A good college essay, advises College Advisor (Princeton Review), is smart without being superior. Funny not cutesy. Honest and appealing. And fudge if you have to (no, honest and fudging are not mutually exclusive). In short, a good college essay is much like College Advisor itself, which gracefully handles an otherwise intimidating process with humor, in-depth information, and an ever-optimistic outlook. These people are sympathetic to your needs, fears and desires as they cheerfully slam the SAT makers and college admissions process with gusto (something that is particularly appealing to frustrated, frightened teenagers). Know your enemy. Their advice is unflinching and invaluable (no, the X-Files fan club you founded is probably not the best thing to put down on an application, while being editor of the school newspaper most certainly is.) Despite some harsh revelations, the supportive tone throughout leaves you more uplifted and encouraged (with some serious thinking to do) than wallowing in despair. A Roadmap shows what lies ahead in the junior and senior year with flags indicating what still needs to be done. Like similar programs, finding the college that fits you is accomplished by answering a series of standard questions, but here, instead of asking you how selective you want the college to be (leaving it up to you to determine the value of your credentials), College Advisor asks you about your grades, extra-curricular activities, and SAT scores. Then you’re evaluated objectively, and a realistic list of colleges is generated; you then have the option of adding or deleting colleges. The college profile section is also superior to that of other programs. In addition to the normal information, it includes written summaries of extensive surveys that cover the student body, atmosphere (both on and off campus), academic quality, and overall impressions. Often including actual responses, these sections are unique and commendable for the insight they give on the school and the students. The information in “Getting In” and “Paying For College” seems endless, but reading it will be to your advantage. Some other helpful advice includes how to avoid the typical answers to the typical questions, eleven things not to do on the college essay, and managing your debt. For college prep, College Advisor is the best of the bunch.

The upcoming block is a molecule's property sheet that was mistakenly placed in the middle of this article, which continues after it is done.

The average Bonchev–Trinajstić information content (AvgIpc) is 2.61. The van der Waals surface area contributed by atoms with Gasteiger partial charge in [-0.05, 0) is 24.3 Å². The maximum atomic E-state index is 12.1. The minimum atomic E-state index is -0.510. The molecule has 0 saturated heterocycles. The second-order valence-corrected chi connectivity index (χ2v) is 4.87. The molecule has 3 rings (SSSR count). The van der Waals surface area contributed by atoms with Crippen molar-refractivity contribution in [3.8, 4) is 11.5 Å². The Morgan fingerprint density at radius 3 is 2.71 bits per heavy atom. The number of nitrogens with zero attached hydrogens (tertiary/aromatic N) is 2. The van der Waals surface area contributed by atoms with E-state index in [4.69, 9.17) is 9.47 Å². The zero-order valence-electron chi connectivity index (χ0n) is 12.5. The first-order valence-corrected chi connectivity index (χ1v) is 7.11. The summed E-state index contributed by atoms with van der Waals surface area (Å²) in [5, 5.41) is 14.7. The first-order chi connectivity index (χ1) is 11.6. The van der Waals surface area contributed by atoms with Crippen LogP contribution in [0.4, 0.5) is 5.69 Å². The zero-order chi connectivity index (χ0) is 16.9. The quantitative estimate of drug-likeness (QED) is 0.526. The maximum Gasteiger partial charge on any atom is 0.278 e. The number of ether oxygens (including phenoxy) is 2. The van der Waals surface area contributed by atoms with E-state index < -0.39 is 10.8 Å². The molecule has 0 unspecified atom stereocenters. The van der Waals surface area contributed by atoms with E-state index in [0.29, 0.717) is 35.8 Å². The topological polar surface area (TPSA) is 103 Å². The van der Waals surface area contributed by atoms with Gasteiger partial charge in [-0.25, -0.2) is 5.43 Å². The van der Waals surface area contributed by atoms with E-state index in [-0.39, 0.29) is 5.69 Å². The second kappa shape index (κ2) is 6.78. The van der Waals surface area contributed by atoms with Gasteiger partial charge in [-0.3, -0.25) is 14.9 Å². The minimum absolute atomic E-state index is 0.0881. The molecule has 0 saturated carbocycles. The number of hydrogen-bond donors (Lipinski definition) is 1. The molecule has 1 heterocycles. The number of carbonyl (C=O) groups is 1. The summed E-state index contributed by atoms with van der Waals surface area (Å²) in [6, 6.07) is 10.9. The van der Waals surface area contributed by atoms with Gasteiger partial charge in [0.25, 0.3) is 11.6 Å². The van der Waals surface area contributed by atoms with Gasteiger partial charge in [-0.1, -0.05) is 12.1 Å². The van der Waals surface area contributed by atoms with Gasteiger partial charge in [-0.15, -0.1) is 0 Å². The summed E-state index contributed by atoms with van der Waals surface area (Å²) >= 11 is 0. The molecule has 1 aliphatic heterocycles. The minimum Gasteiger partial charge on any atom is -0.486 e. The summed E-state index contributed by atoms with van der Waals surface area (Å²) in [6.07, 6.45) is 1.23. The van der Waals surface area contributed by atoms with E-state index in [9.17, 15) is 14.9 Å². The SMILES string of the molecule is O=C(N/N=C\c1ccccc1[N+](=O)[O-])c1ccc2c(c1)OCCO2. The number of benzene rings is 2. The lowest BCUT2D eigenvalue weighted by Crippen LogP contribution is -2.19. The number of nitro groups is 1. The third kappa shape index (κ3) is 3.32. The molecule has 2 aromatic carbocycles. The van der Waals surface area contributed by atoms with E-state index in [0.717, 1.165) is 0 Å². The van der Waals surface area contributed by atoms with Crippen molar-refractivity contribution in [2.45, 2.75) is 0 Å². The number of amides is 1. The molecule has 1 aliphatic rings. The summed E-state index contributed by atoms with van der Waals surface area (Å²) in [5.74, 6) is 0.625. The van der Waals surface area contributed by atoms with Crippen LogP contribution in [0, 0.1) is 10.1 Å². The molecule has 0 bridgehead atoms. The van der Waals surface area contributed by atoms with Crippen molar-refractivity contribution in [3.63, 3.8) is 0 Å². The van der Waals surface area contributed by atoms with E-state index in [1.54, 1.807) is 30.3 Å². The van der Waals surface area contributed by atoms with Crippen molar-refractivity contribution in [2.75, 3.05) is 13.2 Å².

– September 1996
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